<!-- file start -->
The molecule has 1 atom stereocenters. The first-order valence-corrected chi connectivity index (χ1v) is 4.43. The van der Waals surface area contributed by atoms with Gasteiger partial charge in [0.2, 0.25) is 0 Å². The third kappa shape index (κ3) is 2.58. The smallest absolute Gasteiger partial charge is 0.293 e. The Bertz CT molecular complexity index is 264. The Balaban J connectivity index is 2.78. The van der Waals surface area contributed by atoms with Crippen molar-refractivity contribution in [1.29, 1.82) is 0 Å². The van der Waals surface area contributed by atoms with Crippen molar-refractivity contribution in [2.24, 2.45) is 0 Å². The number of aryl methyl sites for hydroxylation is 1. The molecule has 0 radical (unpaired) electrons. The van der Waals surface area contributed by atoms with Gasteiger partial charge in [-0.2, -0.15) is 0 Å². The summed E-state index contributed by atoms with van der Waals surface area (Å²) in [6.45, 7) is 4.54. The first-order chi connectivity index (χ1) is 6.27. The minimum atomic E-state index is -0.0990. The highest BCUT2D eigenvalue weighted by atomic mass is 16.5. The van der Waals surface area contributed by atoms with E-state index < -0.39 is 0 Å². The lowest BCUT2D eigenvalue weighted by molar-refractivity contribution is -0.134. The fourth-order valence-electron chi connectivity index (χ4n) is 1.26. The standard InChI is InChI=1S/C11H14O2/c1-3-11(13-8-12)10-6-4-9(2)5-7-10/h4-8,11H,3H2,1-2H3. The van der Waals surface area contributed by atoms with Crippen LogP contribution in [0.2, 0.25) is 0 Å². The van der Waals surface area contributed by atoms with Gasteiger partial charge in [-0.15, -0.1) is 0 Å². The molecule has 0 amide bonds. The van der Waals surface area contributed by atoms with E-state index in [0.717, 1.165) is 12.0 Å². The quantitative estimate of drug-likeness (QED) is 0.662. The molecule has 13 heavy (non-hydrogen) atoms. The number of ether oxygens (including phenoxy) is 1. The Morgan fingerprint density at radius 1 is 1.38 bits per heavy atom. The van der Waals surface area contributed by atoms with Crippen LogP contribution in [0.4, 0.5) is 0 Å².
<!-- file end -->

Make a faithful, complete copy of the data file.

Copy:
The molecule has 1 atom stereocenters. The first-order valence-corrected chi connectivity index (χ1v) is 4.43. The van der Waals surface area contributed by atoms with Gasteiger partial charge in [0.2, 0.25) is 0 Å². The third kappa shape index (κ3) is 2.58. The smallest absolute Gasteiger partial charge is 0.293 e. The Bertz CT molecular complexity index is 264. The Balaban J connectivity index is 2.78. The van der Waals surface area contributed by atoms with Crippen molar-refractivity contribution in [1.29, 1.82) is 0 Å². The van der Waals surface area contributed by atoms with Crippen molar-refractivity contribution in [2.24, 2.45) is 0 Å². The number of aryl methyl sites for hydroxylation is 1. The molecule has 0 radical (unpaired) electrons. The van der Waals surface area contributed by atoms with Gasteiger partial charge in [-0.2, -0.15) is 0 Å². The summed E-state index contributed by atoms with van der Waals surface area (Å²) in [6.45, 7) is 4.54. The first-order chi connectivity index (χ1) is 6.27. The minimum atomic E-state index is -0.0990. The highest BCUT2D eigenvalue weighted by atomic mass is 16.5. The van der Waals surface area contributed by atoms with E-state index < -0.39 is 0 Å². The lowest BCUT2D eigenvalue weighted by molar-refractivity contribution is -0.134. The fourth-order valence-electron chi connectivity index (χ4n) is 1.26. The standard InChI is InChI=1S/C11H14O2/c1-3-11(13-8-12)10-6-4-9(2)5-7-10/h4-8,11H,3H2,1-2H3. The van der Waals surface area contributed by atoms with Crippen LogP contribution in [0.2, 0.25) is 0 Å². The van der Waals surface area contributed by atoms with Gasteiger partial charge in [-0.15, -0.1) is 0 Å². The molecule has 0 amide bonds. The van der Waals surface area contributed by atoms with E-state index in [0.717, 1.165) is 12.0 Å². The quantitative estimate of drug-likeness (QED) is 0.662. The molecule has 13 heavy (non-hydrogen) atoms. The number of ether oxygens (including phenoxy) is 1. The Morgan fingerprint density at radius 1 is 1.38 bits per heavy atom. The van der Waals surface area contributed by atoms with Crippen LogP contribution in [0.4, 0.5) is 0 Å².